Defining Enterprise Project Management

Not to be confused with Project Portfolio Management (PPM) which primarily focuses on a top down approach analyzing/tracking “groupings” of projects as a whole, Enterprise Project Management (EPM) take more of a bottom up approach focusing on a single project’s success within the context of all other competing projects and resources. Meaning, the focus on successful scheduling, planning, execution and delivery must carefully consider the success of all projects impacting an organization.

Although there are a number of definitions that detail the meaning of EPM, I believe the following definition provides the essence of what EPM should deliver to an organization:

“Enterprise Project Management is a way of thinking, communicating and working, supported by an information system that organizes enterprise’s resources in a direct relationship to the leadership’s vision and the mission, strategy, goals and objectives that move the organization forward. Simply put, EPM provides a 360 degree view of the organization’s collective efforts.” (Source: Wikipedia)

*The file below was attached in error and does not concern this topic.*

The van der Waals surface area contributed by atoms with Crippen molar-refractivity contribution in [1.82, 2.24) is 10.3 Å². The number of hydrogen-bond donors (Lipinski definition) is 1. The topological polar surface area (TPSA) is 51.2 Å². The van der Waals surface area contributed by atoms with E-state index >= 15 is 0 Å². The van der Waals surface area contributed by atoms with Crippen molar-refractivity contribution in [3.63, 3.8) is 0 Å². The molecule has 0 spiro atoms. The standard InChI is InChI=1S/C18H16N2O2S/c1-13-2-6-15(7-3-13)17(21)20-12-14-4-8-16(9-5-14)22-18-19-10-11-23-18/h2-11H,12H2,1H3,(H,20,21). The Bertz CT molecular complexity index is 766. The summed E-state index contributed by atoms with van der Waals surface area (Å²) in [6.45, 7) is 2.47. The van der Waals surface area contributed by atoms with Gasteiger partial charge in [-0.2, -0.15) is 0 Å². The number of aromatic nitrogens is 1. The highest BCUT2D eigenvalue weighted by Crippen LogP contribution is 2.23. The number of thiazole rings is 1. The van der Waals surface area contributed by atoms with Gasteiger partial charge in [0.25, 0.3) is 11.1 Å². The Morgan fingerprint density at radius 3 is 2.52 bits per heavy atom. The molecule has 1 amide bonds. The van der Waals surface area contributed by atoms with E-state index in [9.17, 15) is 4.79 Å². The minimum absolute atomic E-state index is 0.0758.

At the core of EPM, project-centric organizations need to implement a holistic approach of managing projects within the context of all the activities that are being performed. That being said, a successful EPM strategy includes enterprise wide buy-in, inclusive processes and a far reaching EPM platform to deliver the 360 degree view across the organizations. The goal of Enterprise Project Management should be to transform your project management practice into a formalized process with a well defined governance framework along with best practices guidelines to effectively deliver multiple projects in a streamlined manner.

Implementing an EPM Strategy for Success